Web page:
Philadelphia, PA — Dan Seewald, Director of Worldwide Innovation at Pfizer, was one of the first to take the stage at Digital Pharma East this year. He runs the Dare To Try innovation and experimentation program at Pfizer and believes that innovation comes not only from teaching and story sharing but also from play. He started us out with an old-fashioned paper maze:

A lot of people see there’s one way to solve a problem, but others find alternate ways to do it. Like Phil Storer’s cheat:

Or even folding the paper in half.

Dan didn’t tell us the rules, but most of us applied those limitations and restrictions automatically. That automatic assumption of rules is what companies – especially in pharma – struggle with every day.

(Kind of reminds us of the very fun candle test)

Dan also shared a story about the Penny Farthing:

The velocipede. An early bicycle. People loved it, but, because the pedals were attached to the front wheel, the only way to make it go faster was to make the wheel bigger. Which, resulted in all kinds of crashes and accidents as people flew over the front of the handle bars when they needed to stop quickly:

penny-farthing-crash

No one in the industry could solve it. It took someone looking entirely outside of two-wheeled vehicles to the world of industrial manufacturing to find a new answer. He was able to take the engineering of the conveyor built to create the modern bicycle.

“Problems cannot be solved within the same mindset that created them.” – Albert Einstein

 

Our experiences create pattens of behavior and thinking that make it easy for us to make quick decisions and work efficiently. But if you need to create a really unique experience, something new, those patterns hold us back. To do more than go from A to B, we need to break those logical rhythms and patterns.

With a provocation.

Try this puzzle.

  • The challenge: You don’t have enough time to fold the laundry. What can you do?
  • The answers that come to mind are probably logical, things you’ve tried before.
  • But what it, you used this provocation:
  • What if … the laundry washed and folded itself?

The ideas from the audience at DPE were really fun: From a car wash to kids to moving into a laundromat to a new kind of washer / dryer system that automatically washes and folds right from the hamper to smart fabrics that are automatically cleaned by the air.

It was fun, but also real. A team used this same challenge a few years ago to create Washio, now a well-funded startup.

The degree and volume of provocations grows the possibility of new ideas exponentially. Your first idea will never be your best idea.

Dan closed with a few rules to help us all get to those big breakthroughs

Also be challenging: Have a challenge that you’re ready to smash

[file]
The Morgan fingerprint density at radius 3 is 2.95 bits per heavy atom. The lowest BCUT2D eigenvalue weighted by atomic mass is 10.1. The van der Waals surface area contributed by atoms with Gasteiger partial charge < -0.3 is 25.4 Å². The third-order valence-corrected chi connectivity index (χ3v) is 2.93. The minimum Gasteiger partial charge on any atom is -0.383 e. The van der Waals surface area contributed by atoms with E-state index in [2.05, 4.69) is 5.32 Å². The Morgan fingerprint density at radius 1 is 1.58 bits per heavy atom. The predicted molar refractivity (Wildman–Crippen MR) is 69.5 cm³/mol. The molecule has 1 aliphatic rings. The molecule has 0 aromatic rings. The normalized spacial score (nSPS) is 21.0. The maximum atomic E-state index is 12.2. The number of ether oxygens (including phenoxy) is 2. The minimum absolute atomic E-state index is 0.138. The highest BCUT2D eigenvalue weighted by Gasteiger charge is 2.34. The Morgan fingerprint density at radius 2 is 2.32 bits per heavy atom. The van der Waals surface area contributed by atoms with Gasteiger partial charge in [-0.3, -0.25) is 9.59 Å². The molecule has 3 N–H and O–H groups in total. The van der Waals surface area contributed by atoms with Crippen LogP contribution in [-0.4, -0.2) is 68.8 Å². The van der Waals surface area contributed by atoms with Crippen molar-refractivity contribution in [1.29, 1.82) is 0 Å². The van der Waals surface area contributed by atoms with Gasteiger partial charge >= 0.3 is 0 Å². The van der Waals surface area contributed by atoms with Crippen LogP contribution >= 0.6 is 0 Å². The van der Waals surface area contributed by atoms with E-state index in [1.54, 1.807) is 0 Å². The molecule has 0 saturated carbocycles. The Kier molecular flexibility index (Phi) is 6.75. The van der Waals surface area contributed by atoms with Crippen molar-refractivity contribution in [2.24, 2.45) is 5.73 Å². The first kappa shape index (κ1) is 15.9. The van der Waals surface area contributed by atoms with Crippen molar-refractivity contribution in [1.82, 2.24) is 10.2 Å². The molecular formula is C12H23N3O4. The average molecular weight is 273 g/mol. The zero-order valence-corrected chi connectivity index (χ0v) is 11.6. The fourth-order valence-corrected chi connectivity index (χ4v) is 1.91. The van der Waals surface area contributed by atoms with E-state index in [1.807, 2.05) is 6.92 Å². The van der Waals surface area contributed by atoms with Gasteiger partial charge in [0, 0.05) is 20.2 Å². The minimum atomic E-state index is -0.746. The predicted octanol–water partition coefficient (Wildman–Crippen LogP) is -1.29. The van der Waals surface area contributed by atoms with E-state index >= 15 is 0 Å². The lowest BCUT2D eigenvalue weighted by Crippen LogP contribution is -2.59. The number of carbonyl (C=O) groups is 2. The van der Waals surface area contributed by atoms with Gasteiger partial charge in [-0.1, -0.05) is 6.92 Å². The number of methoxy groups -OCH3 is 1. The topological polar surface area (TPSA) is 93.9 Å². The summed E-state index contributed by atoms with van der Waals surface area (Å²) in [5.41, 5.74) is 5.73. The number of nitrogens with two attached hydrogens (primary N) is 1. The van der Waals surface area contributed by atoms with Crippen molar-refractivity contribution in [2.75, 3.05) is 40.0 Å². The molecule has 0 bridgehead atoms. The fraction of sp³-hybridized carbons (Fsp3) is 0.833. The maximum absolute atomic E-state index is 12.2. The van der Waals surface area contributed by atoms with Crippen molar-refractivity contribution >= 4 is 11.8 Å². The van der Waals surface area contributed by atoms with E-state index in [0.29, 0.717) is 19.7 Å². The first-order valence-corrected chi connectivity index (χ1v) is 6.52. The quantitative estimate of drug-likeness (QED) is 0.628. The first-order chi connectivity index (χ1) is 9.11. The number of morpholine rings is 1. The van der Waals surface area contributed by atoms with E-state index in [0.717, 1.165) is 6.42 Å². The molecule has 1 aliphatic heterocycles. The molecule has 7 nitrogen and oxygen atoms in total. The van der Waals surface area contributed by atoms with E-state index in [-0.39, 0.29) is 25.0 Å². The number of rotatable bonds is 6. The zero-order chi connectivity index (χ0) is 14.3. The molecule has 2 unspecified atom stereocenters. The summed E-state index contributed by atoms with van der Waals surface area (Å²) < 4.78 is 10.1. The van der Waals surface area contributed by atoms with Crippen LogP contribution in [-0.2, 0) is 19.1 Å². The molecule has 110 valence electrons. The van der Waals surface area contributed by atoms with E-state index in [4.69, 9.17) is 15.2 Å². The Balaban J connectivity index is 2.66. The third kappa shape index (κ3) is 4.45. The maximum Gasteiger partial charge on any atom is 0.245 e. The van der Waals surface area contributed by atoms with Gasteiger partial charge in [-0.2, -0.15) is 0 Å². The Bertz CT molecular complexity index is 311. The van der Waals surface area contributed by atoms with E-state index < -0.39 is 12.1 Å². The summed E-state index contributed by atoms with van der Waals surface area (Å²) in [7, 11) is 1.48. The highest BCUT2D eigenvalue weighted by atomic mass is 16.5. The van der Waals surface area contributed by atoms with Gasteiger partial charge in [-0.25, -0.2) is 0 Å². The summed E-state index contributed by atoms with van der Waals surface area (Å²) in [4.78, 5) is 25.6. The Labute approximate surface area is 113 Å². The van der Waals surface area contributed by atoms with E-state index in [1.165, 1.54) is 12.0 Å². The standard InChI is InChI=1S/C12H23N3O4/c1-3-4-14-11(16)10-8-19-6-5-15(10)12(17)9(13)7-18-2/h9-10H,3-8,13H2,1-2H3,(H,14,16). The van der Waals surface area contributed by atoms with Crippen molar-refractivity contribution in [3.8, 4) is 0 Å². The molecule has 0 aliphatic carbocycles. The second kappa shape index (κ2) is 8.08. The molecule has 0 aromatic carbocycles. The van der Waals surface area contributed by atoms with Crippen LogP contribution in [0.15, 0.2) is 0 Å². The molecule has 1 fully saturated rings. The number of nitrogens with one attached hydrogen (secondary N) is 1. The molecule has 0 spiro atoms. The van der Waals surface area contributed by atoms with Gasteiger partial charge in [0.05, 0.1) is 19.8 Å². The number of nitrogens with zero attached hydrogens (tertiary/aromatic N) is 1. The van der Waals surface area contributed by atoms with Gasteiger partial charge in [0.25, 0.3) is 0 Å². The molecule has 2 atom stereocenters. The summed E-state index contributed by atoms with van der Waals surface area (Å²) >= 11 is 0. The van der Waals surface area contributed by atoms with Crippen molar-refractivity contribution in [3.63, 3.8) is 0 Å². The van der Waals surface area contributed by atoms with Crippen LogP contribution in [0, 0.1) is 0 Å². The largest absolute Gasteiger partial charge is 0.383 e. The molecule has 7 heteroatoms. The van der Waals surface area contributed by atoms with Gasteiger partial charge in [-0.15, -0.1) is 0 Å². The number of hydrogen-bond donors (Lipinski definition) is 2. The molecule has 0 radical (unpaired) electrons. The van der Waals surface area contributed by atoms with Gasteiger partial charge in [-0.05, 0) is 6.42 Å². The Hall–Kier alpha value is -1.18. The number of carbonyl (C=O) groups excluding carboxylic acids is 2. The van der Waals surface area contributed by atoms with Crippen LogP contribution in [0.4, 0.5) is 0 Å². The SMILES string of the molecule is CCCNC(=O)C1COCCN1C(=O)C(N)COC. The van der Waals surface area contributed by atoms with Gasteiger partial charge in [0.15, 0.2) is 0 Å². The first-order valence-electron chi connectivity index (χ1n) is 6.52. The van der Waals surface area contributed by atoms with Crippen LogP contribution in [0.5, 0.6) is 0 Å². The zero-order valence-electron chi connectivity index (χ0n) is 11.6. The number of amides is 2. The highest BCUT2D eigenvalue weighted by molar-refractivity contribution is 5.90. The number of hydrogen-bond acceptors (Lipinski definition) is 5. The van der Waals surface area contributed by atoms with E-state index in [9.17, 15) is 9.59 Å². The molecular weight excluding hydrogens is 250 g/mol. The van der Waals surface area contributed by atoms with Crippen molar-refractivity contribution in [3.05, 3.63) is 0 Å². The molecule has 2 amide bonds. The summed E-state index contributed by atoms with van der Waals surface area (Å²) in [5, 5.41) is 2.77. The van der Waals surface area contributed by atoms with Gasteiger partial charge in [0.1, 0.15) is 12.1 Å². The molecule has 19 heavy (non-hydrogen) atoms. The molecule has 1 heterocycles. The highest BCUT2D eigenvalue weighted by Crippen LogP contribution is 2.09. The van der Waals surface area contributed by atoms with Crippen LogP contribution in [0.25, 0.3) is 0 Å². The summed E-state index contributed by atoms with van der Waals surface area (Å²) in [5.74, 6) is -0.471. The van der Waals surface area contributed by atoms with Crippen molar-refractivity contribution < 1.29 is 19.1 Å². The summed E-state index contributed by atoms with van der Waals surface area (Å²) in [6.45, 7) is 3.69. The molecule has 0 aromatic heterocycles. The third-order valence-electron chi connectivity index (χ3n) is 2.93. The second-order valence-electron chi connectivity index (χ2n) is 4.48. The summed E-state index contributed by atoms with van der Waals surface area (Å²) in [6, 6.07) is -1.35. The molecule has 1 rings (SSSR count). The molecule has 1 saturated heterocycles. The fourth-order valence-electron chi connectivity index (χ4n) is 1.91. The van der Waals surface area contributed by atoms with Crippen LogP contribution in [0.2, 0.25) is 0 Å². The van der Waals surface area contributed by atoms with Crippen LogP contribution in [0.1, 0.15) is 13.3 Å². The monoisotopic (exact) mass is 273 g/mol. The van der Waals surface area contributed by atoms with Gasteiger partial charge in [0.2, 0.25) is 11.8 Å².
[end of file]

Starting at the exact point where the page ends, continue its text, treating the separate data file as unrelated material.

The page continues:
1. Have a problem statement in the back of your mind that you’re sleuthing for solutions for
  2. Adaptive recombination: Most ideas are just a combination of other ideas. So where else does this challenge exist?
  3. Provocation: What are the most basicic undeniable truths of my situation? What if we change them?
  4. Go beyond the usual suspects: Seek out how different people might solve your challenge in the world


About the Author:

As Managing Director of Innovation for Syneos Health Communications, Leigh is responsible for shaping the company’s perspective on the next era of healthcare marketing. Through thought leadership, strategic innovation workshops and new products and capabilities, Leigh focuses on identifying marketing approaches that will fuel that new era and generate significant growth for clients. Leigh has worked with Fortune 1000 companies to craft their digital, mobile, social and CRM strategies for over 17 years. She’s worked for category-leading agencies in retail, public affairs, B2B technology, and higher education. Prior to moving to Syneos Health Communications, she had several leadership roles at one of our agencies, GSW. There, she founded an innovation practice fueled by the zeitgeist and spearheaded digital and innovation thinking across the business. Leigh has taken a special interest in complex healthcare products that can change lives in meaningful ways. She was recently a strategic lead on the 3rd largest launch in pharmaceutical history: Tecfidera. Before that she had keys roles with Eli Lilly Oncology, Abbott Nutrition, Amgen Cardiovascular, and Eli Lilly Diabetes. A critical part of Leigh’s work is trends and new ideas. Every year, she convenes a group of trend watchers from across our global network to identify the shifts most critical to healthcare marketers. Leigh is a sought-after writer and speaker. Recognized as one of the most inspiring people in the pharmaceutical industry by PharmaVoice, Leigh also was recognized as a Rising Star by the Healthcare Businesswomen's Association (HBA) for her overt passion, industry thought leadership and significant contributions in new business, strategy and mentoring.